Donald Trump, Lena Dunham, and Why the ‘Persona’ is a Bad Fit For Politics

As anyone with even the most fleeting familiarity with the news cycle knew would happen, Lena Dunham has now offered an apology for her remarks about wishing she’d needed and had an abortion.

Yes, we are all sick of hearing about Dunham’s antics. Yes, I’m conflicted about keeping her in the news cycle. But there’s a part of her apology that has fairly, shall we say, yuge significance for understanding our times:

“My words were spoken from a sort of ‘delusional girl’ persona I often inhabit, a girl who careens between wisdom and ignorance (that’s what my TV show is too) and it didn’t translate.”

This “persona” assertion is important. Why? Because it tells us that there’s no clear line between the fictional Hannah Horvath, Dunham’s entitled protagonist on “Girls,” and the ostensibly real person who stumped for Hillary Clinton. What Dunham is telling us is that her entire (public) life is performance art, and that we have no good way of knowing when we’re getting the real her. Does she mean the latest outrageous thing she said? Who knows!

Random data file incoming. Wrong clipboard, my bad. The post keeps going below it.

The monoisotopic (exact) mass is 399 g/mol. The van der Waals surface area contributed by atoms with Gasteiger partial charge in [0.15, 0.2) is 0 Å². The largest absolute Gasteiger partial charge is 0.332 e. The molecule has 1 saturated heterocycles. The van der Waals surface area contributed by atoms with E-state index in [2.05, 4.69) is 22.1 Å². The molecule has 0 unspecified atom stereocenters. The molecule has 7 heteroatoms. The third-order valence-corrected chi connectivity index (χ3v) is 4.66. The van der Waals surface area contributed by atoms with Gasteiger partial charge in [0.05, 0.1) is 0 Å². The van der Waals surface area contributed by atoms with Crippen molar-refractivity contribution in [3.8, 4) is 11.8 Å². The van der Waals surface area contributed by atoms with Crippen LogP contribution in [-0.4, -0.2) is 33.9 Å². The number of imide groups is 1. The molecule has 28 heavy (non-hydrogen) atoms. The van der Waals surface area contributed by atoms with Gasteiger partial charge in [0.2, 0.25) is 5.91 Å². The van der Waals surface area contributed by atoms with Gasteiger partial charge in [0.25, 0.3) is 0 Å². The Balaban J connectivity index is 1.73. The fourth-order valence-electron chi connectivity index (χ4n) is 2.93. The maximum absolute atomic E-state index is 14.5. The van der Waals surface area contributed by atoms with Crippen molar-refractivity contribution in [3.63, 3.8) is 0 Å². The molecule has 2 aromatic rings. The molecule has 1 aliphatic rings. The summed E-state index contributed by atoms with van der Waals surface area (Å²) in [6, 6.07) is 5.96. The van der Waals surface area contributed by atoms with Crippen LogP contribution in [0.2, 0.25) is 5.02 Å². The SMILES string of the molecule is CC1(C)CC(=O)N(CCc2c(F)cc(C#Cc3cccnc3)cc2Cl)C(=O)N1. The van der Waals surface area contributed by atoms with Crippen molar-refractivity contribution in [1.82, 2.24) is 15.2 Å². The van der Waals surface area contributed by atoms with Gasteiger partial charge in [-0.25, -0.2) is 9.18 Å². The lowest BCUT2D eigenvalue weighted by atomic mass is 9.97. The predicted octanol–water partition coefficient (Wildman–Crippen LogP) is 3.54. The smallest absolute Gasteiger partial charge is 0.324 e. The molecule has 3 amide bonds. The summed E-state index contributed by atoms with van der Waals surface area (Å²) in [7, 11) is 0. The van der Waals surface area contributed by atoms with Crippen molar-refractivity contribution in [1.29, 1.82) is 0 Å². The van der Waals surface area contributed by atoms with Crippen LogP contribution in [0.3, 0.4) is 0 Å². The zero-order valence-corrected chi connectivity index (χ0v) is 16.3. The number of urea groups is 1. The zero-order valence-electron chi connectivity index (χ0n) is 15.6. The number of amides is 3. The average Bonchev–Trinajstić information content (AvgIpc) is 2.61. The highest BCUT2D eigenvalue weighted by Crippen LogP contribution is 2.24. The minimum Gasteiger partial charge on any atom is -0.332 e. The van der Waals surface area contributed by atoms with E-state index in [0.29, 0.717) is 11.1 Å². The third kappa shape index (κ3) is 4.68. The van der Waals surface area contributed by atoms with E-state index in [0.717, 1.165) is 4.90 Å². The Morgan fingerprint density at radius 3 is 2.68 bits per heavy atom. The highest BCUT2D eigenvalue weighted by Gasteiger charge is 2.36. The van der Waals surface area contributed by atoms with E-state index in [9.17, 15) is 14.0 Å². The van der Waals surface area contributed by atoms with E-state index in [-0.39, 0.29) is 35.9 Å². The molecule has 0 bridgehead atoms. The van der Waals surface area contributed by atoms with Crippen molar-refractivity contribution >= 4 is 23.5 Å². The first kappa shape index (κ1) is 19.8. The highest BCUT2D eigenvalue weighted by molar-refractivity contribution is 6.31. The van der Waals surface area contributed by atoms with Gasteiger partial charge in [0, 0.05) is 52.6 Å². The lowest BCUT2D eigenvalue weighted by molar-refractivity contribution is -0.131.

Sound familiar? Hint: He just won the presidency.

Ethically, I’d rather if the Democrats didn’t engage in persona politics. Strategically, I can understand why they tried. Personally, I wish they hadn’t, and would hope they wouldn’t do so in the future. But it seems unlikely, in the current cultural and political climate, that featuring a celebrity persona along those lines, who maybe means what she’s saying and maybe doesn’t, but is at any rate offering up the id (or unpleasant person version) of a certain percent of the electorate, was what cost them the election.

Donald Trump, Lena Dunham, and the Danger of ‘Persona’ Politics

Donald Trump, Lena Dunham, and the Danger of ‘Persona’ Politics

Phoebe Maltz Bovy edits the Sisterhood, and can be reached at bovy@forward.com. Her book, The Perils of “Privilege”, will be published by St. Martin’s Press in March 2017.

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